If you’re an experienced horse camper, or want to be an experienced horse camper, you’ve most likely either used or have heard of the “high line”. Done well a highline is an exceptionally useful low-impact method for keeping our furry four legged toddlers out of mischief. Done poorly there are few things that give the equestrian community a worse reputation.
Just as cooking a great campfire meal requires following a few simple steps, setting up a safe and effective highline requires a few easy steps and only three main ingredients that you may already have.
Highline Ingredient List:
- 2 Stout objects – At its simplest a highline is just a rope tied between two stable objects such as trees or even horse trailers. Since horse trailers and pre-built facilities are lacking in most back country scenarios, look for trees that are live, sturdy, and at least 8 – 10 inches in diameter. Look up and check for dead branches that could fall. Failure to select the right supports for your highline will be a self-correcting problem that you won’t soon repeat.
- 1 Pair Tree Saver Straps – As their name implies these 2 to 3-inch wide webbing straps protect trees by minimizing girdling and damage to the bark and cambium layer of trees. Use of tree savers is the law in many areas and highly encouraged everywhere else. Using tree savers helps to ensure that equestrian use will continue to be permitted in years to come. Many style are available. Some have rings built in and some even include adjustable buckles. I prefer tree savers that are brightly colored so that they are less apt to be misplaced and forgotten. Discarded cinches or car seat belts are good alternatives for the penny pinchers among us.
- Rope – This is the component that your animals will be tied to so you want a material that won’t break or stretch when pulled on by several 1,000+ pound animals. “Skookum” (from the Salish word for big – strong – mighty) is a good thing to look for in a highline rope. Make sure that it’s Skookum strong.
- How long should a highline rope be? I’m a believer in “more is better”. It’s better to have rope not used than wishing for “just a few more feet”. I generally carry 50 – 100 foot lengths. My favorite highline rope material is polypropylene because it has less stretch than nylon, doesn’t absorb water, and feels good in hand. A 3/8 inch, 3 strand, poly rope is plenty strong (over 2,400 pound breaking strength) and more resistant to abrasion than other materials. Pretty much any modern good-quality rope, properly treated against UV damage, is extraordinarily resilient and will last for many years.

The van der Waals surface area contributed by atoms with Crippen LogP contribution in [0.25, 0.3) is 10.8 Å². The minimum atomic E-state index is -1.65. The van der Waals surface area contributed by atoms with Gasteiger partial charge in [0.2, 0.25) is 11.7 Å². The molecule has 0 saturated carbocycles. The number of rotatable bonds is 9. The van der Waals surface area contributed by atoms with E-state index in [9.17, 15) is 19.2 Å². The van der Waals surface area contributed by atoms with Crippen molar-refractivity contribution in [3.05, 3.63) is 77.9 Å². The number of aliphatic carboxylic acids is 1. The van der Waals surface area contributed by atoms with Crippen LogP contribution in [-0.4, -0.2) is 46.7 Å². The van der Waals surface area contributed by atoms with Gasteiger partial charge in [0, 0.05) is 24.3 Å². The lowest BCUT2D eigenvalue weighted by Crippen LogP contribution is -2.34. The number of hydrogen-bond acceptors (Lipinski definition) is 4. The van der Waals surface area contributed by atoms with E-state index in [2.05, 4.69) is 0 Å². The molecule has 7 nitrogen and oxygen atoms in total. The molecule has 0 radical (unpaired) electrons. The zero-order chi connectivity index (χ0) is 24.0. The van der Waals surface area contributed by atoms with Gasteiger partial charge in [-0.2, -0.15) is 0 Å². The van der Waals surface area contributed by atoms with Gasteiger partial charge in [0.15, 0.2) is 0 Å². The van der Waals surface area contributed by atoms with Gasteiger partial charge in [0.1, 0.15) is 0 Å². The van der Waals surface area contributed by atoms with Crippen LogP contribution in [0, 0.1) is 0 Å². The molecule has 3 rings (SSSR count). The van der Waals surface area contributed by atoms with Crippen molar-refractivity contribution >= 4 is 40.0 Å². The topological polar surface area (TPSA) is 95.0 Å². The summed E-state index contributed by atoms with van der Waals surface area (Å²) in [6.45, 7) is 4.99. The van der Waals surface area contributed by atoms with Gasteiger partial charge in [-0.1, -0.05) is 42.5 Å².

- Knowledge –
- Five basic workhorse knots everyone should know
- Half-hitches—Used to secure a your highline . Learn How.
- Bowline— The King of Knots. Easy to tie and untie. Learn How.
- Alpine Loop – To create a fixed in line loop. Excellent as part of the truckers hitch set up. Learn How.
- Trucker’s hitch—great for tensioning guy lines or for rigging a continuous ridge line. The 3-to-1 mechanical advantage lets you more easily get a highline tight. Here’s a groovy video!
- Prusik knot—Created for use in climbing, the prusik is a simple friction knot with a lot of uses, especially for a sliding adjustments. Learn How. Watch the video.
- Carabiners – These lightweight, metal snap-links can be used for a wide variety of tasks. While not a necessity, including a few carabiners into your highline recipe adds a lot of versatility by providing quick attachment points, improved adjustability, reduced friction and increased mechanical advantage. If you choose to use carabiners be sure to use climbing certified devices NOT the cheap links sold at the hardware store.
- Knot eliminators and rope winches – For the knot averse these gadgets are expensive, heavy, and often redundant “solutions” that sometimes create more unwanted hassles. Use them at your own peril.